In 2017, President Trump and the Republican-led Congress passed a large tax reform package, one which included lowering the top corporate tax rate from 35% to 21%. Part of the idea behind this was to ensure that corporations have less of a reason to leave the United States and perhaps to incentivize others who had taken their business abroad to repatriate back home – all in the name of helping to create more jobs for America’s labor force.
Now, President Biden and the Democrat-led Congress want to undo this progress and once again raise the corporate income tax – something that would not help an ailing economy that is trying to recover from the pandemic and its subsequent economic shutdown.
Biden’s Treasury Secretary Janet Yellen thinks she’s come up with a clever idea. In order to prevent other countries from having a lower, more competitive tax rate than the United States, she has proposed a global minimum tax. She claims this would prevent a “race to the bottom,” where countries try to outdo each other by lowering tax rates to attract business.
The very suggestion of this idea means that Yellen and the Biden administration clearly recognize a principle of the free market: competition. Yes, it works. However, they do not want the invisible hand to do its job by attracting capital and labor in a way that Adam Smith might recognize. Instead, they would rather have the very visible hand of not just one government, but many governments, coordinating with each other in such a global fashion that it makes globalists look like they have been asleep at the wheel for decades.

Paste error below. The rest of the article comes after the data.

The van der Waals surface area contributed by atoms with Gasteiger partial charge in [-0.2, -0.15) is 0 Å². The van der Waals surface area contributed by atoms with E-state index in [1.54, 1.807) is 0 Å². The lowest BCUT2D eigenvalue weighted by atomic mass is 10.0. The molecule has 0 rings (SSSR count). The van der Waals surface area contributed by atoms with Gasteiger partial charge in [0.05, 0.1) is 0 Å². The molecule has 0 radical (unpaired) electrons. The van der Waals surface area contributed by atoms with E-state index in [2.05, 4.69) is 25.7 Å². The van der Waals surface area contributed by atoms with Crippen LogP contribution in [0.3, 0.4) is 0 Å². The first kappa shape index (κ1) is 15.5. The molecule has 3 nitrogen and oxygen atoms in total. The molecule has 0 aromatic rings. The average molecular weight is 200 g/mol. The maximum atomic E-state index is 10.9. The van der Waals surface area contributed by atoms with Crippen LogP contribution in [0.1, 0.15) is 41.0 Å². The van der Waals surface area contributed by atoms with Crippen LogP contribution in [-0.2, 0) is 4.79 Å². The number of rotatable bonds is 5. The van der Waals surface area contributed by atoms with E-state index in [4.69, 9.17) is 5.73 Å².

In a recent speech to the Chicago Council of Global Affairs, Treasury Secretary Yellen added that “America first must never mean America alone.”
What’s truly remarkable is that in the rest of her speech she went on to describe global crises in poverty, the environment, and COVID19, admitting that more than half the globe will not see any of the COVID19 vaccines for quite some time due to their inability to afford it.
“The result will likely be a deeper and longer-lasting crisis, with mounting problems of indebtedness, more entrenched poverty, and growing inequality,” she said. Yellen estimated as many as 150 million people could be pushed into extreme poverty this year, which “would be a profound economic tragedy for those countries, one we should care about.”
Perhaps allowing those countries to set whatever corporate tax rate to attract more business for their starving labor force would be a good place to start if we truly “care about” them. As an American, I want as many jobs as possible to stay in America. However, we (including Ms. Yellen) all know that if we raise our corporate tax rate, we should expect some U.S. corporations to move some of their operations overseas and pay taxes in countries that have a more favorable tax environment. That means less jobs for Americans.
But the very idea we would ask other countries, including those struggling with high levels of poverty, to agree to a global minimum corporate tax rate, is really mind-boggling. It’s almost like asking China to agree to our standard of human rights.
The entire premise of this proposal means that Ms. Yellen understands economics very well and is intent on abandoning the true and tried economic principles of a free society towards one where the brute force of government imposes taxation on all of us – and leaves us nowhere else on the planet to escape. Good thing for us, this proposal won’t see the light of day. However, it does shed some light on the true ideological underpinnings of the modern Left and just how far they are willing to go.
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